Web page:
Amy Proctor, Newcastle University
CECAN Case Study: Enforcement on Waste Crime – Environment Agency
Between 2016 and 2018, the CECAN case study team, led by Newcastle University, worked with the Environment Agency to develop a new approach to their evaluation of waste crime. This involved a sustained and ongoing programme of advice and support from CECAN experts, who helped to guide the work at key stages, advising on the Agency’s methodology and acting as a critical friend. In particular, two bespoke activities were developed with the Agency which provided opportunities to co-design and co-develop a practical methodology and evaluation framework with CECAN experts in a highly participative way.
Why is waste crime an important issue?
- Waste crime is estimated to cost the UK economy between £300m and £800m per annum. It has been referred to as ‘the new narcotics’ – a way of making quick, community damaging profit.
- It is a multi-faceted problem and includes a raft of activities including the operation of illegal waste sites (unpermitted sites taking multiple loads of waste), illegal dumping (large scale one off illegal disposal), illegal waste exports, and the misdescription of waste in order to avoid Landfill Tax.
- Waste crime is important because it has serious impacts on people and the environment and also on the economy and legitimate industry. Illegal waste sites can blight local communities, whilst illegal export can lead to far flung human and environmental impacts as waste is mis-handled at a final overseas destination.
- The Environment Agency typically spends around £15m per annum on waste crime enforcement.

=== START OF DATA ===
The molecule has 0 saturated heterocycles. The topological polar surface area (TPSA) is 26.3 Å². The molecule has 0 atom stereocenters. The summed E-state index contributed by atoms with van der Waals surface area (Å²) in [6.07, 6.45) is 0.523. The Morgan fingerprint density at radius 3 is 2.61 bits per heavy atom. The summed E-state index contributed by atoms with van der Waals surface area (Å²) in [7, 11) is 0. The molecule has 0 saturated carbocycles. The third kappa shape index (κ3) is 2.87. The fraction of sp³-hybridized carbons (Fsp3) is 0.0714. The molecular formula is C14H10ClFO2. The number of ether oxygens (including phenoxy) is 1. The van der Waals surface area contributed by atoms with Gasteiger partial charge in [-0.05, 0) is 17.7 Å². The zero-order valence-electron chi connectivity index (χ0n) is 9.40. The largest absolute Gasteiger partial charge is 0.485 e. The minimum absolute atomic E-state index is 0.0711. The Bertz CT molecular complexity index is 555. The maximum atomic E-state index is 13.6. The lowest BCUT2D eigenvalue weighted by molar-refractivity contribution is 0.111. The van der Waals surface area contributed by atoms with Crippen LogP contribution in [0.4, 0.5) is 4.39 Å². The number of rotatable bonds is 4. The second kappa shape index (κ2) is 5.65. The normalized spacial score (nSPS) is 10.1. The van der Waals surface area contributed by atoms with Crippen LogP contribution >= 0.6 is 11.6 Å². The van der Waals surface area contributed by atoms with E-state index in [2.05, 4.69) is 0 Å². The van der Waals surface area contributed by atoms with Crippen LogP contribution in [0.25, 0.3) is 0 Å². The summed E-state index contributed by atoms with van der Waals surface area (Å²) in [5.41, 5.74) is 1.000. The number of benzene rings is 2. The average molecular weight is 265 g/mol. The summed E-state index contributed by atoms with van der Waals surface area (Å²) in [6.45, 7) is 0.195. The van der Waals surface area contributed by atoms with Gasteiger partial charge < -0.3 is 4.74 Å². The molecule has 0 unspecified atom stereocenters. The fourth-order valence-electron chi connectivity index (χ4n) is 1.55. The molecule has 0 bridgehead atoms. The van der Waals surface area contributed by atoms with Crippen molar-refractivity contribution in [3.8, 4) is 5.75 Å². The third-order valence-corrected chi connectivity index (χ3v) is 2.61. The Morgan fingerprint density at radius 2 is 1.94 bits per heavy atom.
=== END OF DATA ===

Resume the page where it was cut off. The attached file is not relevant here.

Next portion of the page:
Why was the evaluation challenging?
The evaluation was challenging because:
- Existing approaches to evaluation of interventions on waste crime were seen to be too narrowly econometric. The Environment Agency had information on the overall Benefit : Cost ratio of its enforcement work, but wanted evidence that it could use at a more detailed level to help improve its operational effectiveness.
- These crimes involve a large number of variables, often interacting with the additional complexity of links to organised crime. Interventions are often used in combination or sequence so understanding the unique contribution of each and multiple outcomes had proven difficult for the Agency.
What activities were employed?
CECAN worked with the Environment Agency to help them explore a more behavioural approach to their evaluation in order to capture more fully the complex nature of the problem and help understand the impact of their interventions.
CECAN Activity 1: Methods scoping workshop
In November 2016, a scoping workshop brought together CECAN practitioners from Risk Solutions and the Tavistock Institute and personnel from across the Agency’s Evaluation, Prevention and Disruption and Enforcement teams. CECAN team members:
- Listened to Agency staff outline the evaluation problems and challenges they faced and discussed at length possible approaches.
- Proposed a methodology combining systems mapping, realist approaches and Qualitative Comparative Analysis (QCA).
- Found that the Environment Agency was particularly keen on the use of QCA as a way to bridge the gap between their need for quantitative evidence and rich and detailed qualitative description.
What is Qualitative Comparative Analysis (QCA)?
- Is a methodological approach which allows the user to make systematic comparisons across cases in order to explore what causes differences between the characters of cases.